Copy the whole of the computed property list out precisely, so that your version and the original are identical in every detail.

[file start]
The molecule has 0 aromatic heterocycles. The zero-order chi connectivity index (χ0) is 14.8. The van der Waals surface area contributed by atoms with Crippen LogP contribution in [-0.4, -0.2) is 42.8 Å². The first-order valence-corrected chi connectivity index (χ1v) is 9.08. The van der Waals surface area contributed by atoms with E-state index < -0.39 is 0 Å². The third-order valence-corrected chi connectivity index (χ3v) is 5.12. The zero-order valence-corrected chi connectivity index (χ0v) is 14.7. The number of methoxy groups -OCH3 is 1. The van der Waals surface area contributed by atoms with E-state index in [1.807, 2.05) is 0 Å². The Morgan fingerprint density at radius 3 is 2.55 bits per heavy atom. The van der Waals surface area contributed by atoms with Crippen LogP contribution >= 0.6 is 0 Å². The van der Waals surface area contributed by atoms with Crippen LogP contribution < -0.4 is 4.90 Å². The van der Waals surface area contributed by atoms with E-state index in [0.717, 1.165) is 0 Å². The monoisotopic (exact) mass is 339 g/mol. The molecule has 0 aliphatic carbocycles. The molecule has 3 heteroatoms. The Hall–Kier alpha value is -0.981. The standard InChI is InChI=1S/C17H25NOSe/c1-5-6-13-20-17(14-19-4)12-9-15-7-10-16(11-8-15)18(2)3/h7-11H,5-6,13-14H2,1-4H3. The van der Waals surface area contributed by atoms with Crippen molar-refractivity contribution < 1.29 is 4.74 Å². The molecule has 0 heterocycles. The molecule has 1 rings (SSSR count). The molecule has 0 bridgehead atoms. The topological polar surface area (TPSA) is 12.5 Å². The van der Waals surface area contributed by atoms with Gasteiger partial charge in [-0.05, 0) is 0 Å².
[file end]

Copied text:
The molecule has 0 aromatic heterocycles. The zero-order chi connectivity index (χ0) is 14.8. The van der Waals surface area contributed by atoms with Crippen LogP contribution in [-0.4, -0.2) is 42.8 Å². The first-order valence-corrected chi connectivity index (χ1v) is 9.08. The van der Waals surface area contributed by atoms with E-state index < -0.39 is 0 Å². The third-order valence-corrected chi connectivity index (χ3v) is 5.12. The zero-order valence-corrected chi connectivity index (χ0v) is 14.7. The number of methoxy groups -OCH3 is 1. The van der Waals surface area contributed by atoms with E-state index in [1.807, 2.05) is 0 Å². The Morgan fingerprint density at radius 3 is 2.55 bits per heavy atom. The van der Waals surface area contributed by atoms with Crippen LogP contribution >= 0.6 is 0 Å². The van der Waals surface area contributed by atoms with Crippen LogP contribution < -0.4 is 4.90 Å². The van der Waals surface area contributed by atoms with E-state index in [0.717, 1.165) is 0 Å². The monoisotopic (exact) mass is 339 g/mol. The molecule has 0 aliphatic carbocycles. The molecule has 3 heteroatoms. The Hall–Kier alpha value is -0.981. The standard InChI is InChI=1S/C17H25NOSe/c1-5-6-13-20-17(14-19-4)12-9-15-7-10-16(11-8-15)18(2)3/h7-11H,5-6,13-14H2,1-4H3. The van der Waals surface area contributed by atoms with Crippen molar-refractivity contribution < 1.29 is 4.74 Å². The molecule has 0 heterocycles. The molecule has 1 rings (SSSR count). The molecule has 0 bridgehead atoms. The topological polar surface area (TPSA) is 12.5 Å². The van der Waals surface area contributed by atoms with Gasteiger partial charge in [-0.05, 0) is 0 Å².